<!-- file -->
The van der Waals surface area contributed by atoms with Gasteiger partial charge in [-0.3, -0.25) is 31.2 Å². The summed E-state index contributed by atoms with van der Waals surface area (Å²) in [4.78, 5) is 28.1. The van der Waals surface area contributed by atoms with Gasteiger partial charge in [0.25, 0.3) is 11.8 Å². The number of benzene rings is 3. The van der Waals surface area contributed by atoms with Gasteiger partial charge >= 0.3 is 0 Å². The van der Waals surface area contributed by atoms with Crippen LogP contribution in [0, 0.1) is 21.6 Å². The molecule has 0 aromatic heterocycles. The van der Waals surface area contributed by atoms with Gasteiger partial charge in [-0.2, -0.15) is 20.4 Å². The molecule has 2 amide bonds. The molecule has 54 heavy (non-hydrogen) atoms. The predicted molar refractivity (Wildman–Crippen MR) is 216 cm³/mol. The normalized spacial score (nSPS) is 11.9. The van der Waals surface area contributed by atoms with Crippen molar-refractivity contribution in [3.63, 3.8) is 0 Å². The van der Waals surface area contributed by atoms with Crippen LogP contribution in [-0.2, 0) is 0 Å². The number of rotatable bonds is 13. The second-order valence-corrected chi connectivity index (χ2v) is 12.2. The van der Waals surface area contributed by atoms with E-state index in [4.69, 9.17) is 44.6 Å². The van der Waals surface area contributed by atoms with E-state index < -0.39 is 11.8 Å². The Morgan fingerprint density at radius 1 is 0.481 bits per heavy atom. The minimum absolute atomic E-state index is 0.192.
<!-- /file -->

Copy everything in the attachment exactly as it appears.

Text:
The van der Waals surface area contributed by atoms with Gasteiger partial charge in [-0.3, -0.25) is 31.2 Å². The summed E-state index contributed by atoms with van der Waals surface area (Å²) in [4.78, 5) is 28.1. The van der Waals surface area contributed by atoms with Gasteiger partial charge in [0.25, 0.3) is 11.8 Å². The number of benzene rings is 3. The van der Waals surface area contributed by atoms with Gasteiger partial charge >= 0.3 is 0 Å². The van der Waals surface area contributed by atoms with Crippen LogP contribution in [0, 0.1) is 21.6 Å². The molecule has 0 aromatic heterocycles. The van der Waals surface area contributed by atoms with Gasteiger partial charge in [-0.2, -0.15) is 20.4 Å². The molecule has 2 amide bonds. The molecule has 54 heavy (non-hydrogen) atoms. The predicted molar refractivity (Wildman–Crippen MR) is 216 cm³/mol. The normalized spacial score (nSPS) is 11.9. The van der Waals surface area contributed by atoms with Crippen molar-refractivity contribution in [3.63, 3.8) is 0 Å². The van der Waals surface area contributed by atoms with Crippen LogP contribution in [-0.2, 0) is 0 Å². The number of rotatable bonds is 13. The second-order valence-corrected chi connectivity index (χ2v) is 12.2. The van der Waals surface area contributed by atoms with E-state index in [4.69, 9.17) is 44.6 Å². The van der Waals surface area contributed by atoms with E-state index < -0.39 is 11.8 Å². The Morgan fingerprint density at radius 1 is 0.481 bits per heavy atom. The minimum absolute atomic E-state index is 0.192.